Early Inhabitants of Ancient Greece
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In many ways, the history of Greece has been shaped by its geography. Those who inhabited Greece thousands of years ago were affected by the geography. The vast mountain range that covers most of mainland Greece forced the early people to either live close to the sea. Moving inland resulted in a lack of communication from one part of Greece to the other, so most chose to make their homes by the sea.
Because communication between communities was difficult because of the mountains, Ancient Greece developed into a series of Greek speaking city-states which each had their own unique culture, dialect, and government. The only thing that truly united them was their shared ethnicity and the Ancient Greece language. But who, exactly, were the early inhabitants of Ancient Greece? Here’s more information.
First People – The Pelasgians
Before the Indo-Europeans settled in Greece, a group known as the Pelasgians lived in Ancient Greece. Very little is known about this group but one thing that people do agree on is that they didn’t leave Greece peacefully. When the Indo-European people invaded Greece, the Pelasgians were destroyed and very little remains to tell their story. In fact, there is no evidence that shows they even had a written language.
However, there is some controversy as to who the Pelasgians really were. The term, “Pelasgian” shows up in classic Greek literature in the writings of people such as Homer, Sophocles, and Euripides. In these contexts, “Pelasgian” is a general term that refers to either the ancestors of the Ancient Greeks, or an ethnic group that predated the Greeks. But which is it? Since not much remains of this ancient group, it is hard to know. Much of what we do know is based on educated speculation based on archaeological findings (such as the Lemnos stele) or by analyzing the Greek language for influences beyond that extends beyond the Indo-European root.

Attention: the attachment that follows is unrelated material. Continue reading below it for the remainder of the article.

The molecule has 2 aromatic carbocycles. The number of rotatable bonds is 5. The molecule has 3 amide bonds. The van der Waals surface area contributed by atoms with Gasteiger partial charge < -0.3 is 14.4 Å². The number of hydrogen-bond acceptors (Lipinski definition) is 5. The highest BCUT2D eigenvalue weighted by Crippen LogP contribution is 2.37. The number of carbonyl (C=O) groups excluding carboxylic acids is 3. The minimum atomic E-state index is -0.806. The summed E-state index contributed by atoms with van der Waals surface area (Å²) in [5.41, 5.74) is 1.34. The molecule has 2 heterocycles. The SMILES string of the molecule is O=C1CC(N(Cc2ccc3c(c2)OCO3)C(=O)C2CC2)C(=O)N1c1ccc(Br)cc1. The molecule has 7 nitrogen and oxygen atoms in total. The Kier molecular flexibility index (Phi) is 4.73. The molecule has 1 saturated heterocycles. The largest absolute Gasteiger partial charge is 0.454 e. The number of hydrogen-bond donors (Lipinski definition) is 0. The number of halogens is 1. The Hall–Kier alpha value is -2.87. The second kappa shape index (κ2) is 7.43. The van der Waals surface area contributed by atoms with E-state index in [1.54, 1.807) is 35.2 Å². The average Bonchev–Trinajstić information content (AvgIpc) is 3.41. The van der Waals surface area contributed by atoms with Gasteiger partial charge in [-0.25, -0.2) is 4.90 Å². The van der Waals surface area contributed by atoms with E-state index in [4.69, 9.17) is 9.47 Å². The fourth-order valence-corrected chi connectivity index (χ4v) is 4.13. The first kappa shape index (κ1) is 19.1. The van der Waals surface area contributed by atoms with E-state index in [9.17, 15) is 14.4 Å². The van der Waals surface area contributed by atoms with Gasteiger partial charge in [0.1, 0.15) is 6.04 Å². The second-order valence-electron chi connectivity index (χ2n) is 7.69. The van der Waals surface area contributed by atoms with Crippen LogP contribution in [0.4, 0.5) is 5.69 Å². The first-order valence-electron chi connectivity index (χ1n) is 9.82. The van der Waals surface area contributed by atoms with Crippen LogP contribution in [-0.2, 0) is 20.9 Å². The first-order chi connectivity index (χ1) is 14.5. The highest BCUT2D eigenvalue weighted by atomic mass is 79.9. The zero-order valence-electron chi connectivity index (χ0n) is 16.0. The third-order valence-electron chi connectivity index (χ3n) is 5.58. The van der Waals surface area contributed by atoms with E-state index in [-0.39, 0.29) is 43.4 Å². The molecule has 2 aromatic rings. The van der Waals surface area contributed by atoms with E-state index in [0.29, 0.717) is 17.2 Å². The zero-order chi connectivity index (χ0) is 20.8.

Much of what we know about the Indo-European people and how they migrated came about by analyzing the languages in the Indo-European language family, of which Greece is a part. Many scholars believe that the Indo-European people invaded Greece and decimated the Pelasgian population. However, since there is little archaeological evidence that can be traced to this time period, there’s no way to be truly certain if the Indo-European people invaded or simply settled in Ancient Greece.
Following the Indo-European migration, Ancient Greece entered a period referred to as the “Dark Ages,” which lasted from around 1100 B.C. to 800 B.C. However, it is important to note that even though there isn’t a written history, Greek culture did achieve its beginning during this time. Early forms of pottery, painting, and even poetry, can be traced to this time period. Also, many of the myths that we associated with Ancient Greek Mythology were developed during this time period. In other words, if it weren’t for this period in history, the Greek culture, as we know it today may look much different.
Categorized in: Ancient Greek History
This post was written by Greek Boston